There’s been so much talk lately of deep-needed reforms for education, but we neglect just how powerful a simple makeover can be. I’m lucky to currently work at a school that has a patch of green, which fixes the broken windows and washes off the graffiti when it happens. But I’ve worked at the schools that smell of urine, at the sites that lay forgotten by funding, yet are still expected to succeed.
According to What Not to Wear, a makeover does wonders for your confidence, your pride. According to Extreme Makeover, it can renew your hope in life.
These schools need Paige Davis to come in and slap some paint on their walls. They need Xzibit to “Pimp My Room”.
They need someone to clear out the clutter, stacks of multiple measures and piles of supplies left from teachers who inhabited their rooms long ago. They need someone to build them bookcases, replacing the gimmicky gutters bought at Home Depot stuck onto their wall. They need carpets, now held together by duct tape, and cabinets, now stripped of paint, to be reborn once again.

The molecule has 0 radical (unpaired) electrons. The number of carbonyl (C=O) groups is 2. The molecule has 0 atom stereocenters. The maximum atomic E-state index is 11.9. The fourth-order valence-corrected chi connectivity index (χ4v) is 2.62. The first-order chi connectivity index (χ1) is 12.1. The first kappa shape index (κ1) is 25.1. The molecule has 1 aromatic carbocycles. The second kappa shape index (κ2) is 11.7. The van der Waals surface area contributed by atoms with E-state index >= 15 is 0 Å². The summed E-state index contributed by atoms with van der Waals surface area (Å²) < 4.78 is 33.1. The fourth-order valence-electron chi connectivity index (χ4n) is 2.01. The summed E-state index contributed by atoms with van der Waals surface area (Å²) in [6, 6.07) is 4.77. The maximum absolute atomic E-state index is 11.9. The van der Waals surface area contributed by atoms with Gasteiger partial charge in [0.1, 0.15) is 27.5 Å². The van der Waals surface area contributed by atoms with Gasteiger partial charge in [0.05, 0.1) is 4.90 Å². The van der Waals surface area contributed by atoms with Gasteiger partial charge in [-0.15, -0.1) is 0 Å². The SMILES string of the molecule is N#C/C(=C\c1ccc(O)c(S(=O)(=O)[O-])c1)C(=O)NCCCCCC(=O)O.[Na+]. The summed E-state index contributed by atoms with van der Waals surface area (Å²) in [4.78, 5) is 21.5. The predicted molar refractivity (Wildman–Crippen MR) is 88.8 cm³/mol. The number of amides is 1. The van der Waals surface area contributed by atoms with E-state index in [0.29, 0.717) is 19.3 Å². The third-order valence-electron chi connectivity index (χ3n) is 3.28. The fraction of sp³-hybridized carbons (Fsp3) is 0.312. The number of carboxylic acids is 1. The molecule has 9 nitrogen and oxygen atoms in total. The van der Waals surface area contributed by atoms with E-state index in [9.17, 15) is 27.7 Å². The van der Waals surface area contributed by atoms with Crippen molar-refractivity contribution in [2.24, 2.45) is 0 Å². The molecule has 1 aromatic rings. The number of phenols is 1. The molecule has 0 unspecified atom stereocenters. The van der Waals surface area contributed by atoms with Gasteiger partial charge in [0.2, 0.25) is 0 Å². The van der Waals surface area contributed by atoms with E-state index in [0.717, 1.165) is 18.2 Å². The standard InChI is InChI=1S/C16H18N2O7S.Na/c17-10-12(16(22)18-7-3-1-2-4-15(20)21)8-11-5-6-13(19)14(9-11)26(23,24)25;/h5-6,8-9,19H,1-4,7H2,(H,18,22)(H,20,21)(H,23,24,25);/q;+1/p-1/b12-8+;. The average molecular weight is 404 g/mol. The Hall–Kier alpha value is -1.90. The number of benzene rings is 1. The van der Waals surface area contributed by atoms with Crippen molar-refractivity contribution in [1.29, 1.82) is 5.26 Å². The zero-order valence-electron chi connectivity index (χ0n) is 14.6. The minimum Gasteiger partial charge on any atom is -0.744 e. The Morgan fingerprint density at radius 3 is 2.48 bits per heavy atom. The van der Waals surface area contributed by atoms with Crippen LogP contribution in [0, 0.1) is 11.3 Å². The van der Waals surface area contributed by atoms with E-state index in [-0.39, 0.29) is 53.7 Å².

They need cubbies. They need shelves. They need supplies, more diverse then even Staples could provide.
They need desks that allow movement into groups, rows, columns, pairs. They need chairs that are balanced on all four legs. They need windows without webs of cracks, and a faucet that turns off once used.
They need green. They need patches of landscaped carpet squares to lay on with a good book. They need a tree to eat lunch under.
Schools need to be freed of police tape, freed of asbestos, and freed of the landscape of concrete that makes learning feel more like a prison then a future.
Schools need a makeover. We talk about deeper makeovers, ones that reflect true reform. But they also need surface makeovers, a metamorphosis that allows students and communities to have some pride in their schools.
Yes, we all know that change happens from within, but we can’t neglect the change that happens from an Extreme Makeover.